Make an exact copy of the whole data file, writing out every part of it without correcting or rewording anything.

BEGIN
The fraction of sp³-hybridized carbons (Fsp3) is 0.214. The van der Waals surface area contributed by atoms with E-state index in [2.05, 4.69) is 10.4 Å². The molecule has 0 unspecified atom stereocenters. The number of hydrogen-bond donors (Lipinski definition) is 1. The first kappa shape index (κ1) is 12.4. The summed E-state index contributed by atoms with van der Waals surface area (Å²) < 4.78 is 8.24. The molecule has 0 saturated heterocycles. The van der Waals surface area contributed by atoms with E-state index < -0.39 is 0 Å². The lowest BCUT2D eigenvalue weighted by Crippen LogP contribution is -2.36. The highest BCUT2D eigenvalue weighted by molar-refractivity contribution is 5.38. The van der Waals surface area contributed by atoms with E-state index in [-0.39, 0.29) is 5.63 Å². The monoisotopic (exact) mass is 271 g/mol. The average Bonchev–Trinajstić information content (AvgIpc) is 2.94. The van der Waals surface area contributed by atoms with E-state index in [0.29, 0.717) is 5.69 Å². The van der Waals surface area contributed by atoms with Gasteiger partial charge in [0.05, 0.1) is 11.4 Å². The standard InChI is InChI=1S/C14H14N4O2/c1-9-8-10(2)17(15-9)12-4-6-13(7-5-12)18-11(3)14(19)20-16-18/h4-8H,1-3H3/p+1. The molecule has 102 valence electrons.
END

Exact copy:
The fraction of sp³-hybridized carbons (Fsp3) is 0.214. The van der Waals surface area contributed by atoms with E-state index in [2.05, 4.69) is 10.4 Å². The molecule has 0 unspecified atom stereocenters. The number of hydrogen-bond donors (Lipinski definition) is 1. The first kappa shape index (κ1) is 12.4. The summed E-state index contributed by atoms with van der Waals surface area (Å²) < 4.78 is 8.24. The molecule has 0 saturated heterocycles. The van der Waals surface area contributed by atoms with E-state index < -0.39 is 0 Å². The lowest BCUT2D eigenvalue weighted by Crippen LogP contribution is -2.36. The highest BCUT2D eigenvalue weighted by molar-refractivity contribution is 5.38. The van der Waals surface area contributed by atoms with E-state index in [-0.39, 0.29) is 5.63 Å². The monoisotopic (exact) mass is 271 g/mol. The average Bonchev–Trinajstić information content (AvgIpc) is 2.94. The van der Waals surface area contributed by atoms with E-state index in [0.29, 0.717) is 5.69 Å². The van der Waals surface area contributed by atoms with Gasteiger partial charge in [0.05, 0.1) is 11.4 Å². The standard InChI is InChI=1S/C14H14N4O2/c1-9-8-10(2)17(15-9)12-4-6-13(7-5-12)18-11(3)14(19)20-16-18/h4-8H,1-3H3/p+1. The molecule has 102 valence electrons.